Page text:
Electrolux turned the tables on former distributor-turned-competitor Imig, Inc., which filed a complaint against the famous vacuum and home appliance company, for interfering with relationships with perspective customers. Electrolux filed several counterclaims, alleging that Imig copied Electrolux’s protected trade dress, copyright protected user manuals, and that Imig made false claims in its advertising.
The district court dismissed all of Imig’s claims on summary judgment, and found for Electrolux on copyright infringement and false advertising. The court found that Imig had copied the user manuals in violation of U.S. Copyright law. From a false advertising perspective, the court found that specific numerically based claims about the Imig vacuum’s superiority were false on their face, because the products did not actually meet those objective standards. The remaining counterclaims proceeded to trial. On March 31, 2008, the court issued its finding that Electrolux had not met its burden of establishing a protectable trade dress in its vacuum and therefore, did not find Imig liable.
The facts show that Imig, afraid that it would lose its distributorship of the Electrolux SANITAIRE brand, developed its PERFECT brand vacuum as a replacement. Discovery produced evidence of copying: in creating the PERFECT design, Imig referred its Chinese manufacturer to the specifications of the SANITAIRE line. It was also revealed that Imig’s patent attorney sent a letter to a patent research company noting his clients’ desire “to make a private label vacuum cleaner that is virtually identical in appearance” to defendant’s vacuum. The court also noted numerous visual similarities between the SANITAIRE vacuum and the PERFECT vacuum.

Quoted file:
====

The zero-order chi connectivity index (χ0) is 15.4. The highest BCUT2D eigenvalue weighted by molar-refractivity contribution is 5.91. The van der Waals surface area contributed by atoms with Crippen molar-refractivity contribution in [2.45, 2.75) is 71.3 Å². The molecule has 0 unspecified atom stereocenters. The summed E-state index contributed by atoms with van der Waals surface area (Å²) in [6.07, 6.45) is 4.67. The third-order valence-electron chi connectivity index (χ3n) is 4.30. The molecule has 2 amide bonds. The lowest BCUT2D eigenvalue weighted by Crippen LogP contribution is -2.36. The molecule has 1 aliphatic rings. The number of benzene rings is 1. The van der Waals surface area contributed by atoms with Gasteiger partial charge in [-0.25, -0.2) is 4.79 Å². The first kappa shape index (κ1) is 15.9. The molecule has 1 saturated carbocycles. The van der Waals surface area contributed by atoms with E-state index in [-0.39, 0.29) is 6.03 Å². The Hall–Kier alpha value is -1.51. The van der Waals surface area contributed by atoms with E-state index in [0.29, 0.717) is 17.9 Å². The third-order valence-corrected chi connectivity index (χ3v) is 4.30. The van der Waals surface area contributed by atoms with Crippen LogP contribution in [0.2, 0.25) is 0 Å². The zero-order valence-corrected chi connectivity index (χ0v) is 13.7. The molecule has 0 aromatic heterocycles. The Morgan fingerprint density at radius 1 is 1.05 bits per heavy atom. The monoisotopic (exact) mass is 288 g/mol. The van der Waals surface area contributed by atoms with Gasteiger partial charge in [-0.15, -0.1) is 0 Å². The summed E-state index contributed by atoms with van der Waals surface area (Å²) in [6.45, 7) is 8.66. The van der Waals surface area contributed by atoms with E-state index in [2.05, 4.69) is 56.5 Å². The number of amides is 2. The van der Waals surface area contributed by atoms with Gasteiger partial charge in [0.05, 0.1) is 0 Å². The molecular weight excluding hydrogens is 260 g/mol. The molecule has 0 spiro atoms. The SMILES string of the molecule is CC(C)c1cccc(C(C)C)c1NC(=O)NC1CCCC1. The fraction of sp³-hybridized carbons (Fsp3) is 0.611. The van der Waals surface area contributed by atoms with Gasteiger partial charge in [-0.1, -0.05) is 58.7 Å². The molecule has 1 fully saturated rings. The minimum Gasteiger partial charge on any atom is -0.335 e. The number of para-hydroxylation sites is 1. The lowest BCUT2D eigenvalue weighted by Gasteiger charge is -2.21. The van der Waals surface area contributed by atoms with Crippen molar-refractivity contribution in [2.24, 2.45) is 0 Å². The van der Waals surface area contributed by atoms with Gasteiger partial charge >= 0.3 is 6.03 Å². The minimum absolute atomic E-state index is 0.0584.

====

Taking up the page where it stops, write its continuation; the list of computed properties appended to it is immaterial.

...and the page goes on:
Notwithstanding Imid’s clear intent to copy, the court did not find liability. The court noted that Electrolux had not met its burden of establishing trade dress infringement. In order to establish trade dress infringement, the court wrote, a company must show that the product design is distinctive and that consumers are likely to be confused by seeing the distinctive trade dress on another product. The court held that the elements claimed by Electrolux were functional in nature, and that the company had not proved otherwise, despite Electrolux’s survey evidence showing consumers recognized the various elements of the vacuum as being uniquely from the SANITAIRE brand. The court also determined that secondary meaning had not been established, even though the product had been in use for several years. Addressing the issue of confusion, the court, citing Cadbury Beverages, Inc. v. Cott Corp. determined that Eletrolux had to show a “probability – not merely a ‘possibility’ – of confusion,” a burden that it also did not meet. Even with the victory on the copyright and false advertising claims, we’re guessing Electrolux thinks the decision, well, sucks.
Practice Note: One method of distinguishing trade dress elements is to use “look for” advertising tactics in marketing the products. If a product contains non-functional elements that truly distinguish the product, a company can generate recognition around those features by directing clients to look for them when they make a purchase. Such use may be more persuasive than survey evidence in making clear to both customers and competitors what elements of a design are trade dress.